Californian coffee will soon carry a label on cancer risk

Carlotta Jarach

Photo credit: Eric Wienke (CC licence BY-NC-SA 2.0)

In California, coffee will soon have to carry a label stating that the beverage can cause cancer: a court decided to impose the warning because of the presence of acrylamide in the drink. The compound is used in certain industrial processes, but it can also be the result of high-temperature cooking, and when coffee beans are roasted. Studies on the relationship between acrylamide and cancer risk in people have not produced clear evidence, but now after an eight-year lawsuit filed by the non profit Council for Education and Research on Toxics, California Superior Court Judge Elihu Berle declared coffee guilty, imposing coffee makers to warn all the drinkers about the possible correlation with cancer. This happens while the recently approved EU legislation that limits acrylamide levels in products such as potatoes, bread, biscuits, cereals, crackers and, last but not least, coffee, comes into effect, starting from 11 April 2018.

After the new court ruling in California, businesses that sell coffee might be considered in violation of the state regulation which requires to disclose the prevalence of carcinogens and toxic chemicals in products. According to the judge, coffee producers, including Starbuck, Peets, and many other chains, have failed to prove that coffee is not harmful at all to humans. In addition to the warning signs, the Council for Education and Research on Toxics has asked for huge fines – as much as $2.500 for every person exposed since 2002, when acrylamide was first found in certain foods by Swedish scientists. The decision is not final yet, but according to experts cited in the Washington Post, it is very unlikely that will be reversed in the last stages of the process, although the imposition of label and fines seems premature to many: “When you put a bold declaration that ‘X may cause cancer’ when there isn’t data to that effect in humans, to me it causes panic rather than informed knowledge” said Dr. David Agus, director of the Westside Cancer Center at USC.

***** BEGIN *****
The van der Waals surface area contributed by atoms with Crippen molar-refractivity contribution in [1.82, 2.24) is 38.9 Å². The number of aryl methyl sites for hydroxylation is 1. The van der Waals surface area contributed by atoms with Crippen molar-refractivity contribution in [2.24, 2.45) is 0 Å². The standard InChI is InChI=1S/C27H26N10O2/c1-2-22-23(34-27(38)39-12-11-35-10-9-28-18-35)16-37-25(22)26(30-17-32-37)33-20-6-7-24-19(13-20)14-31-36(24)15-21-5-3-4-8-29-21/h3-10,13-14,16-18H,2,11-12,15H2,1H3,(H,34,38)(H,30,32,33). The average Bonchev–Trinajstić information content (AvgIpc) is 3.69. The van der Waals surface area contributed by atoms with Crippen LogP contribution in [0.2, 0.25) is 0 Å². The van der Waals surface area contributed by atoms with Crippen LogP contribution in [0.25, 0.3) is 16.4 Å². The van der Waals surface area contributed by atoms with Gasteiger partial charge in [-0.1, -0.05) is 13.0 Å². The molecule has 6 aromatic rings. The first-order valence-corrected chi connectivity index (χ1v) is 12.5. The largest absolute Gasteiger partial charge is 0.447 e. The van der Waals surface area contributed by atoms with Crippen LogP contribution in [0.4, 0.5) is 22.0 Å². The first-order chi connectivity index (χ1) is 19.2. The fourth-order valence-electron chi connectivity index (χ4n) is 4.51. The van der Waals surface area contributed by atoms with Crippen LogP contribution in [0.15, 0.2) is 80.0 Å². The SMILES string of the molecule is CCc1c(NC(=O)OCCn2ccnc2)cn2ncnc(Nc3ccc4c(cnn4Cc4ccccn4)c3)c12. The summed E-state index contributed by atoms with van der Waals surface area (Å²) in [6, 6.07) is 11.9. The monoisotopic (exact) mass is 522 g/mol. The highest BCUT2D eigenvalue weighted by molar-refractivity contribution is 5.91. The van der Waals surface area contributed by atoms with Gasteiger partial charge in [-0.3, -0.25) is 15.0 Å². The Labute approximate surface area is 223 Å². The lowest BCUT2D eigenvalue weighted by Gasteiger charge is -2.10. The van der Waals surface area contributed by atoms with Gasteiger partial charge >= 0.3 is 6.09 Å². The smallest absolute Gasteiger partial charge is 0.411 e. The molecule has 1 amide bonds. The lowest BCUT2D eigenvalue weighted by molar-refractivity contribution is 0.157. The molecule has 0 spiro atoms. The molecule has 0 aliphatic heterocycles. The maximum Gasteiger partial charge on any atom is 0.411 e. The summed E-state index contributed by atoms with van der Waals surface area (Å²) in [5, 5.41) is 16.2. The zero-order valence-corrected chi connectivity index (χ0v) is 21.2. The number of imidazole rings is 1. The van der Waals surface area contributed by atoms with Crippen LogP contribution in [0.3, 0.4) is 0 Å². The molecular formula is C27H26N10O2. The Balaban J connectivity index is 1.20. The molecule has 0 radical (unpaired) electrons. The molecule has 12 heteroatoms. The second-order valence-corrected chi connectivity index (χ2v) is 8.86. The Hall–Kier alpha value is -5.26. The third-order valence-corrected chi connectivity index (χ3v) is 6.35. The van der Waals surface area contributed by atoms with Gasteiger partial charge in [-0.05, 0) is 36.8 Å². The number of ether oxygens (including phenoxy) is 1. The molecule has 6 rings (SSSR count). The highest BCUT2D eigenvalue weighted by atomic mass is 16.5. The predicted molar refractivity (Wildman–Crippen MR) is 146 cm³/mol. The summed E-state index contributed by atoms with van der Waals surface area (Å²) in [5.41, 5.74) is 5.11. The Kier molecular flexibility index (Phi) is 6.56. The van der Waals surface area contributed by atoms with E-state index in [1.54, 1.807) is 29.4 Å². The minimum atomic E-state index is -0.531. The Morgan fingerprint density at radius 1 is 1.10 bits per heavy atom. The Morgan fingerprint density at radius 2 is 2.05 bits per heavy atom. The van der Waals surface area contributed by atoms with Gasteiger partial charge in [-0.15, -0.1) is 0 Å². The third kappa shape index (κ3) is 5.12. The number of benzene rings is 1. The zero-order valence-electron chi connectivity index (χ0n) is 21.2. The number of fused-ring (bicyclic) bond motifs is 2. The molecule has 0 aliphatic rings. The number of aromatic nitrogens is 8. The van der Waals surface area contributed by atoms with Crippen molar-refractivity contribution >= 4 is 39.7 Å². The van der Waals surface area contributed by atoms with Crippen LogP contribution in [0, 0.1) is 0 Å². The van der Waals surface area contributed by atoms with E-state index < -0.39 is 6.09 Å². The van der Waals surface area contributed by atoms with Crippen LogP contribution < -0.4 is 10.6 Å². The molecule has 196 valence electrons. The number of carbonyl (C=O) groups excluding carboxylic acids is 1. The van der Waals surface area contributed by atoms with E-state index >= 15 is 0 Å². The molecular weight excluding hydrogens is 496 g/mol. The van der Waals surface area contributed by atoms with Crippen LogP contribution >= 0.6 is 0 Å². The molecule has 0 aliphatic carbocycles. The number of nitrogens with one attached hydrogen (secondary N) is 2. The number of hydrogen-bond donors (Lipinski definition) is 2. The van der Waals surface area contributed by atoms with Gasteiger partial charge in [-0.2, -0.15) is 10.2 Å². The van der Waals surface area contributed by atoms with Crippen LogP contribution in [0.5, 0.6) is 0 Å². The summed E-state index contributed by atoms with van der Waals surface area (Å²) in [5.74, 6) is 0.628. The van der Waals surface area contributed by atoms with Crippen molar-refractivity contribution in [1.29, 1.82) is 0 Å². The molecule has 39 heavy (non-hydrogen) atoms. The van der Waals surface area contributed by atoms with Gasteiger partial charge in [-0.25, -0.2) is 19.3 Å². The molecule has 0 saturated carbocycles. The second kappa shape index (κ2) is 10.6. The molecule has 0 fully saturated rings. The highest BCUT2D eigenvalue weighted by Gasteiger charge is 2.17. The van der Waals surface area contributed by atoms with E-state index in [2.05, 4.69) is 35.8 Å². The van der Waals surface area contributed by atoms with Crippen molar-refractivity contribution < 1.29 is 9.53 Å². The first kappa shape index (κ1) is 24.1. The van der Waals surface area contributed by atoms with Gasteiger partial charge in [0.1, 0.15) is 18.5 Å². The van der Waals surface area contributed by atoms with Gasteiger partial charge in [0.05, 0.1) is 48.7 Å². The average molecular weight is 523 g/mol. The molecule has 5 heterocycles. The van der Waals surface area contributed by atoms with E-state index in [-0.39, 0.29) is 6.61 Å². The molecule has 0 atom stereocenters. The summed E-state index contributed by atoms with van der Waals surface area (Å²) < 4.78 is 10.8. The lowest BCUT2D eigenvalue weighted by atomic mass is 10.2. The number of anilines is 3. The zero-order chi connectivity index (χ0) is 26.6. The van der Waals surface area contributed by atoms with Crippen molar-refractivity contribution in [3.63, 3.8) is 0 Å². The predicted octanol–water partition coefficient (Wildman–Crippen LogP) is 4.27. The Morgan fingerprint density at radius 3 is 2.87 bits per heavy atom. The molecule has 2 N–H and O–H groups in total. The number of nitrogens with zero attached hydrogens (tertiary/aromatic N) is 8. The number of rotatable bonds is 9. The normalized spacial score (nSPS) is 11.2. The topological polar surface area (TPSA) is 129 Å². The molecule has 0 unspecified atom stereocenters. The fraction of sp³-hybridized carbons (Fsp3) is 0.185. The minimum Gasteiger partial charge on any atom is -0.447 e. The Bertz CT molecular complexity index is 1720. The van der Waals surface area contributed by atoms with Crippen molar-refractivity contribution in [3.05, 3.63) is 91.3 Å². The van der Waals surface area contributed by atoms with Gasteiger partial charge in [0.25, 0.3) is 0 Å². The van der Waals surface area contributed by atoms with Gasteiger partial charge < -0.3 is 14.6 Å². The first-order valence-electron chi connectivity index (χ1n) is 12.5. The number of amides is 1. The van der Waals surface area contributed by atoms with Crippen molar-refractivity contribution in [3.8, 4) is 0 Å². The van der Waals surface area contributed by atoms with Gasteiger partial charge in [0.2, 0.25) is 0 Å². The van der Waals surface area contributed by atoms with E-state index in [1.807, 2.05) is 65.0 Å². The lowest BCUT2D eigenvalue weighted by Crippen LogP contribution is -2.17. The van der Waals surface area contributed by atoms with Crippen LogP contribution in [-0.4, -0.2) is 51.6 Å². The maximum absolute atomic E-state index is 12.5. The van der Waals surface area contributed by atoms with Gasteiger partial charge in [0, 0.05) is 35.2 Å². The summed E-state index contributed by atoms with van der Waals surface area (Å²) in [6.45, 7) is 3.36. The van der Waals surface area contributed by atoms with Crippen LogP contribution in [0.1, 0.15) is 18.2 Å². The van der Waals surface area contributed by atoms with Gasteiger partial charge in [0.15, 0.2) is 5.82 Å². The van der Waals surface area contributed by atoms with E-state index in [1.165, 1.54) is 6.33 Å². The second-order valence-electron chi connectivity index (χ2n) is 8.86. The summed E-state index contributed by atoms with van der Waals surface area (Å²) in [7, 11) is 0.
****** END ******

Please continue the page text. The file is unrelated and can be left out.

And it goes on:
In June 2016 the World Health Organization’s International Agency for Research on Cancer re-classified coffee, which used to be a “possible carcinogen”, stating that there is not strong enough evidence to establish any link in humans: “These results suggest that drinking very hot beverages is one probable cause of oesophageal cancer and that it is the temperature, rather than the drinks themselves, that appears to be responsible,” said at the time Dr Christopher Wild, IARC Director.

On the other hand there is some evidence that coffee has also some good effects: for example, moderate coffee drinking (less than five cups per day) has been linked to a decreased risk of death from chronic illnesses like heart disease, type 2 diabetes and neurological diseases, such as Alzheimer and Parkinson and even depression. Coffee also appears to be associated to a lower risk for the most serious type of skin cancer, malignant melanoma, as a study published in the Journal of the National Cancer Institute found in 2015.

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